Foucault’s thought moved away in the 1980’s from treating power as a basic concept and this led him, in turn, to rethink his own earlier account of the nature of the political. He declared now even that it had never been his goal “to analyze the phenomena of power, nor to elaborate the foundations of such an analysis.” Instead, he claimed to be concerned and to have always been concerned with “the problematizations through which being offers itself to be, necessarily, thought” and with “those intentional and voluntary actions by which men not only set themselves rules of conduct, but also seek to transform themselves.” This change of language was accompanied by a relative shift in focus away from politics and towards ethics, away from social relations of power towards the care of the subject or self. He could write now accordingly that “it is not power, but the subject, that is the general theme of my research.”
The nature of this move for his political thinking became first apparent at the end of the nineteen seventies when he began to speak of political power “as a mode of action upon the actions of others.” The shift is made most explicit in the essay “The Subject and Power” of 1982 which argued that “what defines a relationship of power is that it is a mode of action” and that the exercise of power is to be understood therefore “as a mode of action upon action.”  The term “power” must thus be understood to designate, as Foucault said, “relationships between ‘partners’” and power exists, in fact, “only as exercised by some on others.” (p. 340) Where he had previously taken power to be coming from “numerous points” and as passing through bodies, it is now seen as exercised by human agents. He continued, however, to maintain that “power relations are rooted in the whole network of the social.” (p. 345) To live in a society means to live in such a way that some individuals act on the actions of others. “A society without power relations” so he remained convinced, “can only be an abstraction.” (p. 343) Indeed, “all human relationships are to a certain degree relationships of power,”
In characterizing the exercise of power now as action directed at actions rather than people or objects, Foucault sought to preserve the insight that there are supervenient relations. But where he had previously explained politics as supervenient power-relations, he now, in effect, treated all power-relations as supervenient. This opened up the question whether he now wanted to say that the exercise of power is always political. This would not have forced back into the vacuous assertion that everything is political. For he was distinguishing now after all between ordinary actions and acts of power and could have insisted that we need to distinguish between the field of human action which may or may not be in some way or other politicized and political acts of power. And this would have allowed him to retain all the distinctions he had made in the interview with Finas. But Foucault turned, in fact, in another direction. He began now to distinguish between political and non-political exercises of power. The latter kind of exercise of power, he now suggests, is concerned with “government” in a broad sense of the word. (p. 341) But government in this sense is not necessarily identical with politics. It appears to be that for Foucault only, if it is institutionalized in some form of other. It is certainly characteristic of our own period, but not necessarily of every historical period hat power has become “progressively governmentalized, that is to say, elaborated, rationalized, and centralized in the form of, or under the auspices of, state institutions.” (p. 345) There is a suggestion here that Foucault was returning to a narrower and more traditional understanding of politics as the exercise of power in distinctively “political” institutions.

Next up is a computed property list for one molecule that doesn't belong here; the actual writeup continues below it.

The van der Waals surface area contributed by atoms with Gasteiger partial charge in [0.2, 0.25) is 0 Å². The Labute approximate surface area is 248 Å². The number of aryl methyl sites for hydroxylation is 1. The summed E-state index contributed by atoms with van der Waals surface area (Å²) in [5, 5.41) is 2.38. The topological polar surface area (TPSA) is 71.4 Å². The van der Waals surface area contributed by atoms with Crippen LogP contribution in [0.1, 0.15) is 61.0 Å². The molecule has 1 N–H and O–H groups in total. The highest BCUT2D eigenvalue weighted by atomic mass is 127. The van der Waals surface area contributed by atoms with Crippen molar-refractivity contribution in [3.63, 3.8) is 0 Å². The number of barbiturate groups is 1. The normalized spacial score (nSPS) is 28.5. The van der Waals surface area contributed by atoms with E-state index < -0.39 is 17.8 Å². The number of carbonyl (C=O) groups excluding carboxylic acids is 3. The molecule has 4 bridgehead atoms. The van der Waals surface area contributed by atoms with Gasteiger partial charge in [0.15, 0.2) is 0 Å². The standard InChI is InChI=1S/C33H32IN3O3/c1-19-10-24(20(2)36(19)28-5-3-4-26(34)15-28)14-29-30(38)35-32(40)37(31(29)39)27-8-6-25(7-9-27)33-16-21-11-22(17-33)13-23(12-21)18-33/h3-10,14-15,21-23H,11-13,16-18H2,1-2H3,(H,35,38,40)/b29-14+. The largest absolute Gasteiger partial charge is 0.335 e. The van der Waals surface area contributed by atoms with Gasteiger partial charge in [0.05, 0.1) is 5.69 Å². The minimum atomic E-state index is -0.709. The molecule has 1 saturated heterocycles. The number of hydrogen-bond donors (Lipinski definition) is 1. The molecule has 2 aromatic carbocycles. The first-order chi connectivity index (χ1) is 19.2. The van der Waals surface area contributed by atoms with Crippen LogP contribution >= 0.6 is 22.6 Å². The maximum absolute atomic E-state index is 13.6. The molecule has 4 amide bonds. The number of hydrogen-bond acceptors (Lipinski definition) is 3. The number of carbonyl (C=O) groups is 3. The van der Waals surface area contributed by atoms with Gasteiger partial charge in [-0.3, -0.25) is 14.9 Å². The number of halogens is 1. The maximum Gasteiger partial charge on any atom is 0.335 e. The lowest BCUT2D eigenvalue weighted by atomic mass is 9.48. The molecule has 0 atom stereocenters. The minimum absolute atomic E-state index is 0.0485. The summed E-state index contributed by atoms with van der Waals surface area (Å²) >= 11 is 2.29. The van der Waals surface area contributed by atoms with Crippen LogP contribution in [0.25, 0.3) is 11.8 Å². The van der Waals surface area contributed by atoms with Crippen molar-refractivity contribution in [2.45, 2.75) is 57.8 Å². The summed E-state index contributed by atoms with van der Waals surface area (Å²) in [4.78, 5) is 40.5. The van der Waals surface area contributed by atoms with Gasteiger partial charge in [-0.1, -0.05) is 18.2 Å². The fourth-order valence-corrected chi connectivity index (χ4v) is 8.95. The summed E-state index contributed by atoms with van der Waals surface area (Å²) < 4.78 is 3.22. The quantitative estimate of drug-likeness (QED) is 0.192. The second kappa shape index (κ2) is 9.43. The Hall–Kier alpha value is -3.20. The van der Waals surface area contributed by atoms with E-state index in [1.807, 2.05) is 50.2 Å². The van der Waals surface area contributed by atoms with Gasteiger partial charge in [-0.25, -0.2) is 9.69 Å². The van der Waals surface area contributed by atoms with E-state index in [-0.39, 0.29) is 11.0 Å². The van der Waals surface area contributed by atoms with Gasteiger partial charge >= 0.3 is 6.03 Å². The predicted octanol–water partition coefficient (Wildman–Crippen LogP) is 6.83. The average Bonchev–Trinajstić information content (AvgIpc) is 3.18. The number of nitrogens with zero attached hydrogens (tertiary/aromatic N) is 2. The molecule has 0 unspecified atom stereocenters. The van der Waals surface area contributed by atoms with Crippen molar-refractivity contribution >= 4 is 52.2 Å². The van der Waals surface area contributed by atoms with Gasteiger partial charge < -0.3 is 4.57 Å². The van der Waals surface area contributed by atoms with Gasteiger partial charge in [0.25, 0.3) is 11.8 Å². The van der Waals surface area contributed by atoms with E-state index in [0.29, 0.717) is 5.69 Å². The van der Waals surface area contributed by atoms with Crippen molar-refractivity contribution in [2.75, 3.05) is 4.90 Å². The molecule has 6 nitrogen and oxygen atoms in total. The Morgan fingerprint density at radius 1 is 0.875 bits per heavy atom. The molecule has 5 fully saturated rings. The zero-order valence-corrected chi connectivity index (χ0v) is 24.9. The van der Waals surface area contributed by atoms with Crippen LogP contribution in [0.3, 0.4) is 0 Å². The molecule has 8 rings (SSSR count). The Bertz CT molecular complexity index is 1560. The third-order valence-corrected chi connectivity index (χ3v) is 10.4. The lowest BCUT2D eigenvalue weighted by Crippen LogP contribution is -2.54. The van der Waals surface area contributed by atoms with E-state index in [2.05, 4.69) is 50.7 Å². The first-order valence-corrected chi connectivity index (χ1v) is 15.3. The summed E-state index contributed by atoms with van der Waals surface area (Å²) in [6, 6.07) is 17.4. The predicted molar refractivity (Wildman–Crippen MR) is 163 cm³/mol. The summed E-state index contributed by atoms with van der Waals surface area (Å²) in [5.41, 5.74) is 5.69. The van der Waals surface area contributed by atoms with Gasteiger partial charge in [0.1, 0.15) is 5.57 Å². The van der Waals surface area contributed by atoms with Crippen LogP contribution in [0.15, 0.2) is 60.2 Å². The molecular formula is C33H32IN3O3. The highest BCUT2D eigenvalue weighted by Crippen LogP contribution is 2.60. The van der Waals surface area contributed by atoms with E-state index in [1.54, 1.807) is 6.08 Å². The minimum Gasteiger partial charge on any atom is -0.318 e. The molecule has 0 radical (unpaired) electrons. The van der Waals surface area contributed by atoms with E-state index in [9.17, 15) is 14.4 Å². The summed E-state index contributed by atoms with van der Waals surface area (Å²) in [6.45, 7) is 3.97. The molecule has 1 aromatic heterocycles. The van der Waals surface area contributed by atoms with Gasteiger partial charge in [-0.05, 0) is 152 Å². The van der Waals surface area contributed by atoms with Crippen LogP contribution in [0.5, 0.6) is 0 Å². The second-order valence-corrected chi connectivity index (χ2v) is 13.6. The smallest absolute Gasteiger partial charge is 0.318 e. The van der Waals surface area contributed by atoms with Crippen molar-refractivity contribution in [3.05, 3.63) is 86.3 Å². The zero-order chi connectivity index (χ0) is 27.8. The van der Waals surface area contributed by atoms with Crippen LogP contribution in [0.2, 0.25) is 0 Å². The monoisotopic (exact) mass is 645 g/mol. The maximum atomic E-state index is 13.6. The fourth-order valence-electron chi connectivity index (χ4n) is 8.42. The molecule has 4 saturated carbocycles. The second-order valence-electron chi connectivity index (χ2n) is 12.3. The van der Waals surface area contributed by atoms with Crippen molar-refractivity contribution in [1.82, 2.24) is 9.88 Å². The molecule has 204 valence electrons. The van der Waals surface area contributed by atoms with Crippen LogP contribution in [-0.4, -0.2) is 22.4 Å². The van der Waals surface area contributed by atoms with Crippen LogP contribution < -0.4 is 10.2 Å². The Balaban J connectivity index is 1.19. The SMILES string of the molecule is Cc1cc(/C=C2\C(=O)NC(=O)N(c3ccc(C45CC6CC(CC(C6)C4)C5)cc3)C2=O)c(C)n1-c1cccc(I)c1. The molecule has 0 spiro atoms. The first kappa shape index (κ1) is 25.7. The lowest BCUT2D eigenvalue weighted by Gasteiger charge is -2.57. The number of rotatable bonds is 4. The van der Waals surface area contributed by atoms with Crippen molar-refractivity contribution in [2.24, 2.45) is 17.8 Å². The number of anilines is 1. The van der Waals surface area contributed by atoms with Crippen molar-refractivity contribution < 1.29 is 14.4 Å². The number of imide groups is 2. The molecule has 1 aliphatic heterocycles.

If this was a retreat of some sort, we can also say that for Foucault the characterization of power as action on action served to clarify the notion of power itself. It also helped him to separate the concepts of power and force that he had used earlier on almost indiscriminately. He could, moreover, speak now of a connection between power and freedom that had previously remained mysterious. And he could, finally, provide a rationale for the formula “where there is power, there is resistance,” which he had asserted so triumphantly but without any justification in the History of Sexuality, vol. 1. With respect to the distinction between force and power, Foucault now wrote: “A man who is chained up and beaten is subject to force being exerted over him, not power.” But if the man can be induced to talk, he continued, rather suffer death, “then he has been caused to behave in a certain way… He has submitted to government” and has thus submitted to power. While submitting to power the individual still remains free – however marginal his freedom may be – and this freedom guarantees that “there is no power without potential refusal or revolt.” It is clear then that “power is exercised only over free subjects and only insofar as they are ‘free.’” But this justification of the famous resistance-formula turns out to be disappointingly formalistic one. It is true simply because we would by definition be in the grip of force rather than that of power, if there was for us no possibility of resistance, if we were not at least in a minimal fashion free.